We met with Stuart Rojstaczer to discuss the future of higher education, the advantages and disadvantages of online education, school endowment, and more. Enjoy!
Professor Stuart Rojstaczer discusses the advantages and disadvantages of online education including flexibility, affordability, and self-responsibility. Rojstaczer believes there has been a shift from the golden age of education to the current climate, warning that students who are less self-motivated may be less likely to thrive as online students. The new educational landscape really requires a level of self-assessment. For highly motivated students, online education may present an opportunity for a lower-cost education. Dr. Rojstaczer comments that some of the top universities are the most equipped to develop online degrees. He also mentions that community college is an excellent and inexpensive alternative for students who want more of a support system throughout school.
Rojstaczer also mentions that the schools that do not have a large endowment or are among the top 100 schools, may have a hard road ahead as students search for cheaper alternatives. Follow along as Dr. Rojstaczer, former Duke University geophysics professor and American author, talks with Dr. Jed Macosko, academic director of AcademicInfluence.com and professor of physics at Wake Forest University.
See interviews with other college admissions experts.
(Editor’s Note: The following transcript has been lightly edited to improve clarity.)
Jed: Hi, this is Dr. Jed Macosko, and I’m here with a good guy, who I’ve been reading his book and I feel like I’ve really gotten to know him, Professor Stuart Rojstaczer. And we’re not gonna talk about his book on this interview, we’re gonna talk about some of his ideas about education, and in particular, this new thing called online education. So, Professor Rojstaczer, tell us what you think about this and how it plays into the education of the masses in the United States.
Stuart Rojstaczer: Well, it’s less expensive, so the less expensive is good, and it allows for more flexibility. So for people who are actively working, raising their kids, we live in a very... The lifestyle has changed where we’re no longer doing one thing at a time, everyone is multi-processing, multitasking, it allows for people to squirrel away small amounts of time to study in a convenient place, their home, so there are lots of big advantages, expense and flexibility, that mean that it’s going to always be a force in education, in particular higher education from here on in.
Jed: And so, as you wrote about, the higher education experienced an Golden Age, and now we’re sort of in this stationary phase, if you think about it as bacterial growth, sort of we’re just kind of chugging along now. How does online education play into that end of the Golden Age and the tightening of balance and all that stuff?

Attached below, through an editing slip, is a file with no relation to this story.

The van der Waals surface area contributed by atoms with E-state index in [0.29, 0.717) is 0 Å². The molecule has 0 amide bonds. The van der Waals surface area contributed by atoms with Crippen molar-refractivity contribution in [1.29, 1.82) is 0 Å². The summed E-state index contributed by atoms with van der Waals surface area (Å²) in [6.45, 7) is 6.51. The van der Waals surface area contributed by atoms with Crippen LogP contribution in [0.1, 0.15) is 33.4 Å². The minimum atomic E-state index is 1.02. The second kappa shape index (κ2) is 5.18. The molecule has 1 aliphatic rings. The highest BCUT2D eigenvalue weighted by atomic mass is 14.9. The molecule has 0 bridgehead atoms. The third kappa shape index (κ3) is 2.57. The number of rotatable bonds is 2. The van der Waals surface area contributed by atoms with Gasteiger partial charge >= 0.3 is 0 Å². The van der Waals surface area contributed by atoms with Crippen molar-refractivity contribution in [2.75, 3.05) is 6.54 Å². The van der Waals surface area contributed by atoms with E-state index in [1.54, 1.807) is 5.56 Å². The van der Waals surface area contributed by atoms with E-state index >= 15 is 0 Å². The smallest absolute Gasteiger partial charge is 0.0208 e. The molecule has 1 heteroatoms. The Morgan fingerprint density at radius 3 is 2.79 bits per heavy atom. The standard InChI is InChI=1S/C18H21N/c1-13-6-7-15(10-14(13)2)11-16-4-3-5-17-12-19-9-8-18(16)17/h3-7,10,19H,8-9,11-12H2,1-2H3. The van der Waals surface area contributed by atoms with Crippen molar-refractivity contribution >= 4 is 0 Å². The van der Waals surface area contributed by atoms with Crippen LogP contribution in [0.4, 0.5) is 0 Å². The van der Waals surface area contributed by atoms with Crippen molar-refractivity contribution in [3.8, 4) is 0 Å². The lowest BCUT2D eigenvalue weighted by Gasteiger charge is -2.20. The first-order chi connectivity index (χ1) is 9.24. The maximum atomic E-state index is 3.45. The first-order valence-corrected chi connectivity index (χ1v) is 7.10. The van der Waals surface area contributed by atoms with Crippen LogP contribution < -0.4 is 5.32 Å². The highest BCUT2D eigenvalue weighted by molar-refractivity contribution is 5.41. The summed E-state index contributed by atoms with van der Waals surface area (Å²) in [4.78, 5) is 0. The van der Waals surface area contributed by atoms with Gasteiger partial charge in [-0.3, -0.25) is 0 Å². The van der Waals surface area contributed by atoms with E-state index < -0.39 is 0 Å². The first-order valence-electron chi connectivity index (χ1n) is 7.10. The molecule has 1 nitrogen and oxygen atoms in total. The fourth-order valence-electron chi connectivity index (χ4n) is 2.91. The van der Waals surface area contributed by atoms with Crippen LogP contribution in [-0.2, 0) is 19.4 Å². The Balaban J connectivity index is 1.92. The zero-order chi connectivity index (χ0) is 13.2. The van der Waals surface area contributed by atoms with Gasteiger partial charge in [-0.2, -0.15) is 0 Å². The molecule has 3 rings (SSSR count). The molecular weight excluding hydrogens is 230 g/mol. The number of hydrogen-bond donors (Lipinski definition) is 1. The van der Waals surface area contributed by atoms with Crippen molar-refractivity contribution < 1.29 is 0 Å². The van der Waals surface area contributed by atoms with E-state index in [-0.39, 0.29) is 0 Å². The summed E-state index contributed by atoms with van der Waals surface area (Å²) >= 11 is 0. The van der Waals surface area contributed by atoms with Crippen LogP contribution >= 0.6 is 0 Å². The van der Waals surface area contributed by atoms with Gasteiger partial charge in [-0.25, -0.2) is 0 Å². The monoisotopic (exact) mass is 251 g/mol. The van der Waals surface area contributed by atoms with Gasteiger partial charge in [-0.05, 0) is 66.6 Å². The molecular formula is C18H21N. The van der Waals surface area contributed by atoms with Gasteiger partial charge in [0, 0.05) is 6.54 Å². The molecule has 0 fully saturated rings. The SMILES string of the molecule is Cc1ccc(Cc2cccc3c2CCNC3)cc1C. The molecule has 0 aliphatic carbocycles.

Stuart Rojstaczer: So it offers an opportunity for education, either for intellectual achievement or for career advancement for a group of people that have the initiative to participate in an online way. I would say that not everybody is able to do that, not everyone can find... They just don’t have the mindset and the ability to be self-starters to go online, let’s say an hour a day, or maybe even an hour every other day, and then spend an hour every other day studying without some sort of physical presence. But for a select group of people who have that initiative, it provides them with a path that they may not have otherwise, because it is inexpensive relative to physically being in a place which has all that bricks and mortar, and is inefficient inherently from an economic standpoint, and it flies in the flexibility where they don’t have to travel somewhere, so it saves their money, and it can save them time, for a select group of people, and not everyone is able to do this effectively, we have to be honest. And people have to do self-assessment, "Am I the kind of person who can do this on my own without knowing that I’m gonna embarrass someone if I don’t?"
So one aspect of physically being at a place is that you get to know people, and the cost is high, so the ante into the system is high, and the potential for embarrassment is high. You don’t wanna disappoint people, you’re sitting in a dorm, you want... You don’t wanna disappoint your fellow dorm mates by failing or doing poorly, you don’t wanna disappoint the professor or the instructor, you have some sort of relationship where you go, "Oh, that person is there, I don’t wanna disappoint them." You don’t have that ante, that high ante in online education, so only a select group is gonna have that ability to not worry about embarrassment, and just be... Have the initiative to say, "I’m gonna do this on my own." And that, for them, it can be highly valuable. It’s very valuable.
Jed: Yeah, that makes a lot of sense. On the flip side, for higher education, as it has to sort of deal with the fact that, "Hey, we’re not getting government grants as much anymore, and alumni donors have carried us a little bit further than we might have gone, but everything’s gotta end at some point." Is online education a way to shore up some of the weaknesses that you pointed out in your book, or is there some lesson that we can learn about online education?